No. (but ...)
The entry in the Actions in Combat table in the Rules Compendium really is confusing, since we find nothing in the grappling section that would indicate that it‘s possible to release a grappled opponent as a free action. So it is either a typo on page 8 or they forgot to add the appropriate rule on page 60.
As you already pointed out, once a grapple has been started, the only ways to cease from grappling are either to release a pinned opponent as a free action or to escape a grapple by winning a grapple (or escape artist) check. It doesn't matter who started the grapple.
You can escape a grapple by winning an opposed grapple check in place
of making an attack. You can make an Escape Artist check in place of
your grapple check if you so desire, but this requires a standard
action. If more than one opponent is grappling you, your grapple check
result has to beat all their individual check results to escape.
(Opponents don’t have to try to hold you if they don’t want to.) If
you escape, you finish the action by moving into any space adjacent to
Although the line Opponents don’t have to try to hold you if they don’t want to seems to refer only to a combat with multiple opponents, it should probably also be true, if there are only two of them. So it is possible to release an opponent (with no action at all needed), but only if that opponent is just trying to escape the grapple.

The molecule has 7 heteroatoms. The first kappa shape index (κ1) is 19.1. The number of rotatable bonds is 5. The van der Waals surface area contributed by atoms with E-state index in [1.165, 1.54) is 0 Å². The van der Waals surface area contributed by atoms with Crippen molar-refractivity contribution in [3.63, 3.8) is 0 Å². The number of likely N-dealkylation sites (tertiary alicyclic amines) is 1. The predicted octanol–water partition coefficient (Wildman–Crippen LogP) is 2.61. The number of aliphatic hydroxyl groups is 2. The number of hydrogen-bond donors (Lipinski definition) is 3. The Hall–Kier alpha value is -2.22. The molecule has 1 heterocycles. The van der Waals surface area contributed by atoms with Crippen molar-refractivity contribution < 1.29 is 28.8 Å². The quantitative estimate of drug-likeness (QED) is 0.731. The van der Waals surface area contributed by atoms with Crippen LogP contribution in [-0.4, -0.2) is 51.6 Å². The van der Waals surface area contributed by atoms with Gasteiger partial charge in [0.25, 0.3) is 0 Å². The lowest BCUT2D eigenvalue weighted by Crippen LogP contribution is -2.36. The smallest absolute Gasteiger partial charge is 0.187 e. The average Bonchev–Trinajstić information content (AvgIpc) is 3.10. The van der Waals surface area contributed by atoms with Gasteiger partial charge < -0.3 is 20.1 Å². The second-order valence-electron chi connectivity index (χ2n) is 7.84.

Also, you automatically "release" an opponent, if you are unable to maintain a grapple because you are unable to move into the target‘s space (starting a grapple, step 4). The rules don‘t say whether or not you must move if you are able. I think it‘s reasonable to assume that you are allowed not to move and consequently immediately let go of the target. Since moving in is a free action letting go should also be a free action. A creature with the Improved Grab special ability doesn‘t have this option, though.
When a creature gets a hold after an improved grab attack, it pulls
the opponent into its space.
In his Rules of the Game articles Skip Williams suggests an optional rule for releasing an opponent in situations when both (or all) involved in a grapple are willing to give up the fight.
Release Your Hold: Curiously, the Player's Handbook says nothing about
voluntarily relinquishing your hold on a foe, so here's a rule to
cover that. You can release your foe as a free action. You are still
considered to be grappling, however, unless your foe also decides to
release you at same time. If your foe does not want to release you,
you can escape by winning an opposed grapple check that you make
instead of a melee attack. (...)
This rule would also let you get rid of the unpleasant grappling condition immediately (on your turn) if your foe is unconscious, dead or otherwise unable to conduct a grapple.